Calling and Election Made Sure

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Having one’s calling and election made sure comes from the teachings of Joseph Smith. It is taught in the writings of Peter as found in the New Testament. It is not often referred to in the teachings of modern leaders of The Church of Jesus Christ of Latter-day Saints.

According to the Guide to the Scriptures, “righteous followers of Christ can become numbered among the elect who gain the assurance of exaltation. This calling and election begins with repentance and baptism. It becomes complete when they ‘press forward, feasting upon the word of Christ, and endure to the end’ (2 Ne. 31:19–20). The scriptures call this process making our calling and election sure (2 Pet. 1:3–11; Doctrine & Covenants 131:5–6).[1]

An exhortation to make one's "calling and election sure" is found in Peter's writings (2 Pet. 1:3–10), and is associated with the "more sure word of prophecy" (2 Pet. 1:16–19). The Prophet Joseph Smith explained that "the more sure word of prophecy means a man's knowing that he is sealed up unto eternal life, by revelation and the spirit of prophecy, through the power of the Holy Priesthood" (D&C 131:5).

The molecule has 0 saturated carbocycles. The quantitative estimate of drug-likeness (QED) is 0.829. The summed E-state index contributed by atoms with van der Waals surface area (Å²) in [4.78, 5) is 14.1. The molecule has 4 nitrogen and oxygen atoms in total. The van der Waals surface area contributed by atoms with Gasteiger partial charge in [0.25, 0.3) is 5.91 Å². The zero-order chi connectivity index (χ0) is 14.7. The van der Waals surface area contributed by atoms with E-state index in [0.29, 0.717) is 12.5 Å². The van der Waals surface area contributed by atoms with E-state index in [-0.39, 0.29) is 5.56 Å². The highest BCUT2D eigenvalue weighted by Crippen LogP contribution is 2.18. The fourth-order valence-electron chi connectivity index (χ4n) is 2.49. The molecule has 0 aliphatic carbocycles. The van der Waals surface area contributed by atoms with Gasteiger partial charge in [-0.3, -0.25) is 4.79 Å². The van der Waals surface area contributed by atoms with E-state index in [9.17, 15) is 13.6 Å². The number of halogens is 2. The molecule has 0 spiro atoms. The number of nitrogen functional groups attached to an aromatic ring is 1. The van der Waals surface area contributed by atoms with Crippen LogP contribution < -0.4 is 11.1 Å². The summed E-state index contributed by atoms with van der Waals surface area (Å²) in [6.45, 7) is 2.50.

Peter said that the acquisition and exercise of faith, virtue, knowledge, temperance, patience, godliness, brotherly kindness, and charity are necessary to make one's "calling and election sure" and to obtain a fulness of the blessings of God (2 Pet. 1:5–7; cf. TPJS, p. 305).
In addition to acquiring these qualities of character, those who would have their calling and election made sure must receive the ordinances of the gospel, including the temple ordinances (D&C 131:2–3; 132:19–20).[2]

As recorded in the Teachings of the Prophet Joseph Smith, the Prophet taught that "When the Lord has thoroughly proved [a person], and finds that the [person] is determined to serve Him at all hazards, then the [person] will find his[/her] calling and election made sure" (TPJS, p. 150). The Prophet indicates that this was the case with ancient prophets such as Isaiah, Ezekiel, John, Paul and others (TPJS, p. 151).[3]